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National Institutes of Health: Kidney Disease Research Funding and Priority Setting

GAO-17-121 Published: Dec 19, 2016. Publicly Released: Jan 18, 2017.
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Fast Facts

About 17 percent of adults in the U.S. have chronic kidney disease. If this disease progresses to kidney failure, patients need dialysis or a kidney transplant to stay alive.

In 2013, Medicare spent nearly $31 billion to treat patients whose kidneys had failed. Given the high costs of this disease, we looked at how the federal government funds and prioritizes its research. We found that the National Institutes of Health spent $564 million on kidney disease research in 2015, an increase of 2.7 percent from 2014. These funds supported a broad range of projects, including research on kidney donation.


Treating kidney failure can involve dialysis treatment for 3 to 4 hours, three times per week, at a facility outside the home.

Photo showing patient receiving dialysis.

Photo showing patient receiving dialysis.

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What GAO Found

The National Institutes of Health (NIH), within the Department of Health and Human Services, is the primary federal agency that conducts biomedical research on kidney disease, as well as various other diseases and conditions. NIH's budget—$30 billion in fiscal year 2015—mostly funds extramural research that supports research personnel working at universities, medical schools, and other institutions. The National Institute of Diabetes and Digestive and Kidney Diseases (NIDDK)—one of NIH's 27 institutes and centers (IC)—has primary responsibility for kidney disease research. NIH funding for biomedical research on kidney disease in fiscal year 2015 was approximately $564 million—an increase of 2.7 percent from fiscal year 2014. NIDDK provided the majority (60 percent) of this funding, supporting a broad range of projects, such as chronic kidney disease, end-stage renal disease (ESRD) treatment, and kidney donation. GAO also reviewed NIH research funding levels for other diseases and conditions in the United States—those that are associated with high mortality or are among the most prevalent chronic conditions. GAO found that funding for fiscal year 2015 varied widely among these diseases and conditions—for example, from $28 million for emphysema to nearly $5.4 billion for cancer. This variation in funding reflects a range of factors, including each IC's mission, budget, and research priorities.

NIDDK obtains input from the broader kidney care community to develop its research priorities. To develop funding announcements that target high-priority research areas, NIDDK considers the kidney care community's input in the context of its ongoing work and its knowledge of the current state of kidney disease research. NIDDK's process for obtaining input from the kidney care community is iterative by design to help ensure that the institute's research priorities evolve to reflect the latest research developments and needs of the kidney care community.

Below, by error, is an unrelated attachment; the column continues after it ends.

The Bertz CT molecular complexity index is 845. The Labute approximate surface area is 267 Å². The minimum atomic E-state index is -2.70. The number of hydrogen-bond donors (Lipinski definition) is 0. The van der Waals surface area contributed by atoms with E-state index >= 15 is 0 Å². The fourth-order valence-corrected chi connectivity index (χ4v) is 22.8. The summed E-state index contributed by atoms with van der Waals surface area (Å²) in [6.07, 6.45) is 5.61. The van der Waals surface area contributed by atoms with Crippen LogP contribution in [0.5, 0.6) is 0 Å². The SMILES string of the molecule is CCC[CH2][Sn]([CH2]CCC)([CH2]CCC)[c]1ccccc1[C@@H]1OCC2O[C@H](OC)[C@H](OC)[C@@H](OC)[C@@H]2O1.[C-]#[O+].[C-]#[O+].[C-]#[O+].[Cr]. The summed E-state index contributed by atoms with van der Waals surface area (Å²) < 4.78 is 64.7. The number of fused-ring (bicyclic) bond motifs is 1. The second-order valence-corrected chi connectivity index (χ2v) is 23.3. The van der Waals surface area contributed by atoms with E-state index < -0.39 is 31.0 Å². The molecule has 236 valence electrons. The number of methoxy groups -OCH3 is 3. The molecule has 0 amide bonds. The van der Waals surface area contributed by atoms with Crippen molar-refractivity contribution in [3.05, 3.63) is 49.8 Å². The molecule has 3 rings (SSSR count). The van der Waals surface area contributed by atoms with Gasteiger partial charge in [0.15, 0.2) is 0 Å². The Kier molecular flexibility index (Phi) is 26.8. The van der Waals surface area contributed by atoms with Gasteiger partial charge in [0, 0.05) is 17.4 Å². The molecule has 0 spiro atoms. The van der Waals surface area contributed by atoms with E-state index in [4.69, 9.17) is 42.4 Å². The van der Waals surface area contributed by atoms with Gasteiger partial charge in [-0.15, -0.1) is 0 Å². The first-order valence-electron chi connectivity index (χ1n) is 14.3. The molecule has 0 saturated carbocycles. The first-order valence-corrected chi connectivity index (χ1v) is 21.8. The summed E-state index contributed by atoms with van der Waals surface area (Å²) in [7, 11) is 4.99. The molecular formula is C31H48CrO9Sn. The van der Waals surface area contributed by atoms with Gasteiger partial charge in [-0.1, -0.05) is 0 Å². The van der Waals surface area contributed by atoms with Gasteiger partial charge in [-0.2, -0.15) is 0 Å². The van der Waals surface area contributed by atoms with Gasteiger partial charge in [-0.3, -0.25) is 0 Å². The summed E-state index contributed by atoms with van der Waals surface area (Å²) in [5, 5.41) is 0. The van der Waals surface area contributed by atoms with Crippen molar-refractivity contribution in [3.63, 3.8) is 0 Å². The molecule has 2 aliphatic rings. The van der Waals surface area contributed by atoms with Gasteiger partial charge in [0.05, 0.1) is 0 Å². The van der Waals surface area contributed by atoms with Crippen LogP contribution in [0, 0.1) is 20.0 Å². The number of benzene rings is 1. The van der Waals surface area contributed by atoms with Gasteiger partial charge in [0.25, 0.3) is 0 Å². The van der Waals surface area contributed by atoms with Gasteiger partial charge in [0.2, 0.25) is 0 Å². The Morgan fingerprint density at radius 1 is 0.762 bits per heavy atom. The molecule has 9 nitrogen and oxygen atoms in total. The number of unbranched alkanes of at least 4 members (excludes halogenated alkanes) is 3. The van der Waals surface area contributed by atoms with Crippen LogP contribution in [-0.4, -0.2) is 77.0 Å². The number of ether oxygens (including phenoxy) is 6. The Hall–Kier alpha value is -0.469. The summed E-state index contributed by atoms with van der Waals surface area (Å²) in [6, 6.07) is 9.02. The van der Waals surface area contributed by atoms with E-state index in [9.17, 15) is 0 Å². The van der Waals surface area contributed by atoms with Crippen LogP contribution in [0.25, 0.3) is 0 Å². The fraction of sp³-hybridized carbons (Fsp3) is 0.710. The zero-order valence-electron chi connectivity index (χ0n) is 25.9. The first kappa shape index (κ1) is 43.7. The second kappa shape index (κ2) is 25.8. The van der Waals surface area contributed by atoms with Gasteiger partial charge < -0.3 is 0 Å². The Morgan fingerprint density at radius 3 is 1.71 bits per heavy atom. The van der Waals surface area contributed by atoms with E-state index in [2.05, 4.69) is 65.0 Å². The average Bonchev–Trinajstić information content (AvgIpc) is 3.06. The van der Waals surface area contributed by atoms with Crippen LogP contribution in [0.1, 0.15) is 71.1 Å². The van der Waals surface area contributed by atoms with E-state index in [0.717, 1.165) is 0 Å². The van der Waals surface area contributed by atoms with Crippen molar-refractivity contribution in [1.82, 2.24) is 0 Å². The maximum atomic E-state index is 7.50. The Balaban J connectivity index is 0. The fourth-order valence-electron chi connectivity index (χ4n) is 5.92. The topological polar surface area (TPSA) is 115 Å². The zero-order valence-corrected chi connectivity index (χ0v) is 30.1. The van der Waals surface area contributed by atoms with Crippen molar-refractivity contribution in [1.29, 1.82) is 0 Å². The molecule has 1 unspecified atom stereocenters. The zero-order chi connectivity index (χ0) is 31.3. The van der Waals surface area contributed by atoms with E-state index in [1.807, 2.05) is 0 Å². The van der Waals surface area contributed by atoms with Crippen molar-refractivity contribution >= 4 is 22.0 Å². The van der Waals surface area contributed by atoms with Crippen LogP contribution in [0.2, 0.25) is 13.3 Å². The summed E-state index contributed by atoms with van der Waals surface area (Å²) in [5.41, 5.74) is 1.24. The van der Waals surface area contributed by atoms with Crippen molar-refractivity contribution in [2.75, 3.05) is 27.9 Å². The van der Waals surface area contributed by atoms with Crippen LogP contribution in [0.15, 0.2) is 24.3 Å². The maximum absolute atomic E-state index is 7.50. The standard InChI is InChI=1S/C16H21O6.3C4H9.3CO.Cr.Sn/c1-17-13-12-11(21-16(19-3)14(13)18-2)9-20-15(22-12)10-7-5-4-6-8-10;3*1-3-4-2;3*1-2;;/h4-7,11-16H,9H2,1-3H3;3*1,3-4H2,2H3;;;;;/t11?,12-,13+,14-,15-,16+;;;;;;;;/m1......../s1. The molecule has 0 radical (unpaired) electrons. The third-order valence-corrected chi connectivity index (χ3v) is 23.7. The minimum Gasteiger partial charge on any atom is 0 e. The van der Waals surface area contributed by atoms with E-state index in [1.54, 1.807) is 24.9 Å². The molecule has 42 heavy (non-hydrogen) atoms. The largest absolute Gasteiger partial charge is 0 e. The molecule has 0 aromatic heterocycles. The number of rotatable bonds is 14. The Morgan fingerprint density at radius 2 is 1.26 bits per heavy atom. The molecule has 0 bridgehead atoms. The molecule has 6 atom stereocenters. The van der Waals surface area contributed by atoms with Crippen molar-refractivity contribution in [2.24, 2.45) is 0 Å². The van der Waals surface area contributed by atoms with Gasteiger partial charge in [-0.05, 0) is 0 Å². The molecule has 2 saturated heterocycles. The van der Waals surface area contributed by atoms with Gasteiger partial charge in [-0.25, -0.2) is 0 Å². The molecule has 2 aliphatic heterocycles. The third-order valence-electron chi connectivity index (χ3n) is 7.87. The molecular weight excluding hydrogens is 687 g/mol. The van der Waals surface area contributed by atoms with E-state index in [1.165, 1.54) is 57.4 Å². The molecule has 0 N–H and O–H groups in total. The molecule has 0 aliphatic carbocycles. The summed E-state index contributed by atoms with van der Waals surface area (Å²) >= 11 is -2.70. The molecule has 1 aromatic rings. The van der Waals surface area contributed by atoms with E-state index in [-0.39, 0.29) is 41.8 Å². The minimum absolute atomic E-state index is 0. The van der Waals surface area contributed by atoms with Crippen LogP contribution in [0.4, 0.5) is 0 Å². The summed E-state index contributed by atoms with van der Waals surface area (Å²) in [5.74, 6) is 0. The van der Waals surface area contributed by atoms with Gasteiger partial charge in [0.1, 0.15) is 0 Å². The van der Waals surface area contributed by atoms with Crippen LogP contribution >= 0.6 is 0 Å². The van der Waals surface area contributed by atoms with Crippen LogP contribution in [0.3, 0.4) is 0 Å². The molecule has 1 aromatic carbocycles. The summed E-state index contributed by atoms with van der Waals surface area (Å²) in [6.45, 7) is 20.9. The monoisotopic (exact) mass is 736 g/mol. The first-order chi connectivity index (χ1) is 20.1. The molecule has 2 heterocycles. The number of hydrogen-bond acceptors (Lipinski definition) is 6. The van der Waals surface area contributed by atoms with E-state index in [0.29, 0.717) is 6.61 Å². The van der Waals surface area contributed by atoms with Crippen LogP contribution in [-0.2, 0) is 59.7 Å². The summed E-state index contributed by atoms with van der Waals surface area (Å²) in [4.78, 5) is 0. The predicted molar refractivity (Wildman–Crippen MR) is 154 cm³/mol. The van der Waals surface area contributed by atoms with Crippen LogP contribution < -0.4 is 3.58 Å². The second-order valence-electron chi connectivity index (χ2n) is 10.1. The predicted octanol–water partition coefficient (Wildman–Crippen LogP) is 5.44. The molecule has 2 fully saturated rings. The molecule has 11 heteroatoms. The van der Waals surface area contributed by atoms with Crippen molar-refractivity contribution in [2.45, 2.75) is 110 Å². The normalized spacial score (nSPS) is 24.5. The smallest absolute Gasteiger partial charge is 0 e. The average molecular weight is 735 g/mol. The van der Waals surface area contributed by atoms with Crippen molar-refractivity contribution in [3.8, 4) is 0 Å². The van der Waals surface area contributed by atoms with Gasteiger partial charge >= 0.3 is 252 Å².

NIDDK's Methods for Obtaining Input from Stakeholders to Set Research Priorities

NIDDK's Methods for Obtaining Input from Stakeholders to Set Research Priorities

Representatives from six private kidney care groups GAO interviewed generally agreed with NIDDK's kidney disease research priorities; however, some of the groups' members identified kidney disease topic areas they believe warrant more attention from NIDDK, such as a lack of kidney disease awareness in the general public. NIDDK agreed with this and other topics raised by the groups, and pointed out a variety of ongoing NIDDK programs that address these topics.

The Department of Health and Human Services provided technical comments, which GAO incorporated as appropriate.

Why GAO Did This Study

An estimated 17 percent of U.S. adults have chronic kidney disease—the most common form of kidney disease—a condition in which the kidneys are damaged and cannot filter blood sufficiently, causing waste from the blood to remain in the body. Kidney disease patients may progress to ESRD, a condition of kidney failure, which can cause death without dialysis or kidney transplant. In 2013, the Medicare program—which pays for ESRD treatment—spent $30.9 billion to treat approximately 530,000 patients. Given the high cost of kidney disease in terms of health consequences and federal spending, GAO was asked to examine how the federal government funds and prioritizes kidney disease research. This report describes (1) the level of NIH funding for biomedical research on kidney disease, and for other leading diseases and conditions; and (2) how NIDDK sets priorities for kidney disease research.

To describe NIH funding for research on kidney disease and other diseases and conditions, GAO selected leading diseases and conditions (based on mortality and prevalence) and analyzed their levels of research funding based on NIH data for fiscal year 2015. To describe how NIDDK sets priorities for kidney disease research, GAO reviewed documents—including those on research portfolios and strategic planning—from NIDDK, NIH, and other relevant federal agencies. Also, GAO interviewed agency officials and private kidney care groups representing a broad range of perspectives.

For more information, contact Elizabeth H. Curda at (202) 512-7114 or

Full Report

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Biomedical researchCancerCardiovascular diseasesDiabetesDialysisDiseasesFund auditsHealth researchMedical researchUrologic diseasesKidney disease